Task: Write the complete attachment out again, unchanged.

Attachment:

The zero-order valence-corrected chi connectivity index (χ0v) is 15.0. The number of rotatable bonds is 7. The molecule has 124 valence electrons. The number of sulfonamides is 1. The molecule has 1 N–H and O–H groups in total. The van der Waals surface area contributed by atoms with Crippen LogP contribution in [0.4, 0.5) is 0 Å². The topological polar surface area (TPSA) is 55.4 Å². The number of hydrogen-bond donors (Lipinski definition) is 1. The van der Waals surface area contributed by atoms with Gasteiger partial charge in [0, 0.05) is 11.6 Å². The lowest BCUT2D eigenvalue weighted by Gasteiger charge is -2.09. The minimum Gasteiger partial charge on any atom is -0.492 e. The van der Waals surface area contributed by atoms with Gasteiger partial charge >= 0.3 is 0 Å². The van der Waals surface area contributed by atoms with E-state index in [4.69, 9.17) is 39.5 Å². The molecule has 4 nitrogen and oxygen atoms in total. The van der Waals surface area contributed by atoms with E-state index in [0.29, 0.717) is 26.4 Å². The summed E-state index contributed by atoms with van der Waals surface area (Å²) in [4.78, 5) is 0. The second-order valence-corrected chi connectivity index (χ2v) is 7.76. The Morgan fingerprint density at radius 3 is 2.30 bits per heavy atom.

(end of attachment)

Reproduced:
The zero-order valence-corrected chi connectivity index (χ0v) is 15.0. The number of rotatable bonds is 7. The molecule has 124 valence electrons. The number of sulfonamides is 1. The molecule has 1 N–H and O–H groups in total. The van der Waals surface area contributed by atoms with Crippen LogP contribution in [0.4, 0.5) is 0 Å². The topological polar surface area (TPSA) is 55.4 Å². The number of hydrogen-bond donors (Lipinski definition) is 1. The van der Waals surface area contributed by atoms with Gasteiger partial charge in [0, 0.05) is 11.6 Å². The lowest BCUT2D eigenvalue weighted by Gasteiger charge is -2.09. The minimum Gasteiger partial charge on any atom is -0.492 e. The van der Waals surface area contributed by atoms with Gasteiger partial charge >= 0.3 is 0 Å². The van der Waals surface area contributed by atoms with E-state index in [4.69, 9.17) is 39.5 Å². The molecule has 4 nitrogen and oxygen atoms in total. The van der Waals surface area contributed by atoms with E-state index in [0.29, 0.717) is 26.4 Å². The summed E-state index contributed by atoms with van der Waals surface area (Å²) in [4.78, 5) is 0. The second-order valence-corrected chi connectivity index (χ2v) is 7.76. The Morgan fingerprint density at radius 3 is 2.30 bits per heavy atom.